Rayner-Hilles
Rayner-Hilles

@AWC Well there's this: "The law does not require that the U.S. government wait until it receives authorization from the World Trade Organization (WTO) to take enforcement actions, and the President is increasingly focused on enforcing intellectual property (IP) rights (under Agreements that may be outside of the WTO) under the "Special" 301 amendments but the U.S. has committed itself to pursuing the resolution of disputes under WTO agreements through the WTO dispute settlement mechanism, which has its own timetable."

AWC
AWC

Suffice it to say, if this thing sticks, plan on seeing a lot more plastics and composites used in manufacturing here. Even then, the protectionist Luddites will bitch, because international competition will keep those materials too affordable as well. Also, get ready for all the whining about acid rain and soot again, and water pollution, after all that coal gets fired up here. Exporting pollution was OK while it lasted.

AWC
AWC

And, I guess, it just makes too much sense to keep clean tech oriented industry here, while exporting dirty, high energy consuming, low skill 20th Century industries to foreigners.

Rayner-Hilles
Rayner-Hilles

@AWC It might be quite fruitful to compile a directory of all these hidden powers the US president has, because Trump seems like the type of person who would exercise them just for the sake of entertainment and self-aggrandisement (not that I'm anti-Trump or anything; he's great fun, most hilarious president in years).

Rayner-Hilles
Rayner-Hilles

Maybe he will put tariffs on oil as well. That'll send a message to the dam Chinese!
:)

AWC
AWC

Must agree on that count. Donny is a natural when it comes to entertainment. Clem Kadiddlehopper of the Red Skelton era comes to mind.

Realist
Realist

What those graphs show me is that Trump’s tariffs are actually not a big deal since they will only apply to a relatively small percentage of overall imports, many of which already have tariffs applied. So this won’t do too much for US steel producers, and won’t hurt manufacturers as much as I originally thought (when the tariffs were going to apply to everyone). This begs the question; why all the bluster? The answers that many here have mentioned; is politics. Still, the whole exercise seems to invite retaliation from trading partners, which is not an good thing.

killben
killben

Is it likely a lot of imports from other China might be imports that have been rerouted through another country (say Canada, Mexico) from China and thus the true imports from China will be more? Now also, is it likely China will route its exports via Canada?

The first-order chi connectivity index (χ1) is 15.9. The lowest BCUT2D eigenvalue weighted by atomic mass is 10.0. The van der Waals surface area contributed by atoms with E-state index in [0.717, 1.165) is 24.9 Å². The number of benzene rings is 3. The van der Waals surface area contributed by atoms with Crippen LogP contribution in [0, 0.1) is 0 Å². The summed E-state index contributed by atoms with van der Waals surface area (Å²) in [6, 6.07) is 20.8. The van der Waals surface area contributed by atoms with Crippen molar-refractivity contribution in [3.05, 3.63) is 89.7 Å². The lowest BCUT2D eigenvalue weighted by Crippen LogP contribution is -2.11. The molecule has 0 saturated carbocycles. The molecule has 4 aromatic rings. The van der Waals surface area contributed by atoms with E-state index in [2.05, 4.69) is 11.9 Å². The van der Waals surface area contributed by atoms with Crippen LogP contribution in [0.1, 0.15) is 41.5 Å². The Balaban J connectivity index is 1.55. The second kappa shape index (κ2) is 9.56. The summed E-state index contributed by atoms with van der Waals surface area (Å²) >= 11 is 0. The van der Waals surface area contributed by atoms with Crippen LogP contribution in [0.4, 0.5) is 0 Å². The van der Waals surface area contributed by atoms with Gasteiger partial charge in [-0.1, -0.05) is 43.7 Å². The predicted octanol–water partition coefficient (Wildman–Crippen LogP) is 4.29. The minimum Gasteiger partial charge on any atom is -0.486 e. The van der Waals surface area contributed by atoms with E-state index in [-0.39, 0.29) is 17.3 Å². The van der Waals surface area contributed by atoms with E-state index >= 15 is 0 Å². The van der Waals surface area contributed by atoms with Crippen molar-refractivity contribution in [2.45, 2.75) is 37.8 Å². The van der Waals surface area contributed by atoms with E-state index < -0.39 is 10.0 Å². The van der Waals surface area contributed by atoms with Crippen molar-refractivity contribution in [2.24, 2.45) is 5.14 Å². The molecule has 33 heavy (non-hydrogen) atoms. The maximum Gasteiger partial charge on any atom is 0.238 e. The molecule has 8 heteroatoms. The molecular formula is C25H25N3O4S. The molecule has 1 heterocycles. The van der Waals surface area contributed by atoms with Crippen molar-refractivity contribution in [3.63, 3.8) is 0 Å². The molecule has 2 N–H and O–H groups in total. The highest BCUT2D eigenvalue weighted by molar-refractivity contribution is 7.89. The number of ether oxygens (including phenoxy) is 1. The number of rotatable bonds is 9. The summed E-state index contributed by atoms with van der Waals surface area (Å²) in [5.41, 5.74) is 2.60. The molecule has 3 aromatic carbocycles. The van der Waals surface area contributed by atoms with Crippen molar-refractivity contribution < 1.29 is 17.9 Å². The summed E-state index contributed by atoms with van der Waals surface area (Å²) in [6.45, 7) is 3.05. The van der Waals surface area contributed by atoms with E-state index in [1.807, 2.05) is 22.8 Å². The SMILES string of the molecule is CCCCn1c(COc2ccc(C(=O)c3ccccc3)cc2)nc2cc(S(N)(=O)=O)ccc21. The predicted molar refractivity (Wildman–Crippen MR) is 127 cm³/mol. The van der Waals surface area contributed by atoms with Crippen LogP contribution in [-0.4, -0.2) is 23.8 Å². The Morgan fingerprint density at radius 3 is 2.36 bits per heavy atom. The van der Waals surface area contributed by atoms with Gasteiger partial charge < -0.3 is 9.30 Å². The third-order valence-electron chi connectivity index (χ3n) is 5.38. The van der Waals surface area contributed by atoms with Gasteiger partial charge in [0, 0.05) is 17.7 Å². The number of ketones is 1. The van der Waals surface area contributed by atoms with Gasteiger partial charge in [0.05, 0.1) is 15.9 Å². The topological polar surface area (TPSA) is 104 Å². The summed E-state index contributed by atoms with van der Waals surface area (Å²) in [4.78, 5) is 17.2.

Rayner-Hilles
Rayner-Hilles

Somebody needs to let your friend know that they invented the nuclear bomb. He seems to be still living in 1945; And I mean that honestly, everything he says makes perfect sense, IF this was 1945. Alas, it is not 1945.

An awful lot of supposed military/gun lovers don't seem to understand the nuclear bomb has been invented actually. It's curious. Speaking as a son of a bitch who loves weapons and military as much as the next sociopathic republican, I'm keenly aware that the nuclear bomb has been invented, and all the implications that entails. Perhaps I should recommend some of my military history books concerning technology.

"The Pursuit of Power" by William H. McNeil - probably the best; amazing writer
"Of Arms And Men" by O'Connell
"From Crossbow to H-Bomb" by Bernard and Fawn M. Brodie
"Technology And War" by Martin Van Creveld

In all four of these volumes, usually towards the end, you will in fact discover, that the nuclear bomb has been invented. So brace yourself for that. Changes the nature of war between superpowers a bit, that one.

[Completely with him on the religious argument though. It is undoubtedly true that what's going terribly wrong with anglo-saxon culture the last 50 years has 50%-75% to do with the way in which Christianity has collapsed.]

whirlaway
whirlaway

Well, if Trump's national security angle is "an obvious lie", then so is trickle-down economics. That didn't prevent it from gaining currency for damn near 40 years, did it??!!

SweetKenny
SweetKenny

"Somebody needs to let your friend know that they invented the nuclear bomb. He seems to be still living in 1945; And I mean that honestly, everything he says makes perfect sense, IF this was 1945. Alas, it is not 1945." I'm not sure who you mean when you use the term "your friend" as It's an article on a website. As a Canadian who watches South Park - don't call me friend, buddy. What I took away from it was obviously different from what you took away from it. I see the argument being that the US can't compete with China in a free trade type of economy due to differences in standard of living of its citizens. Now in a perfect system, Chinese living standards would rise as US standards lower and they would equalize BUT this is impossible due to manipulation that exists within the system thanks to the FED and bubbles. It's far more complicated.

Rayner-Hilles
Rayner-Hilles

@SweetKenny Don't call me your buddy, guy!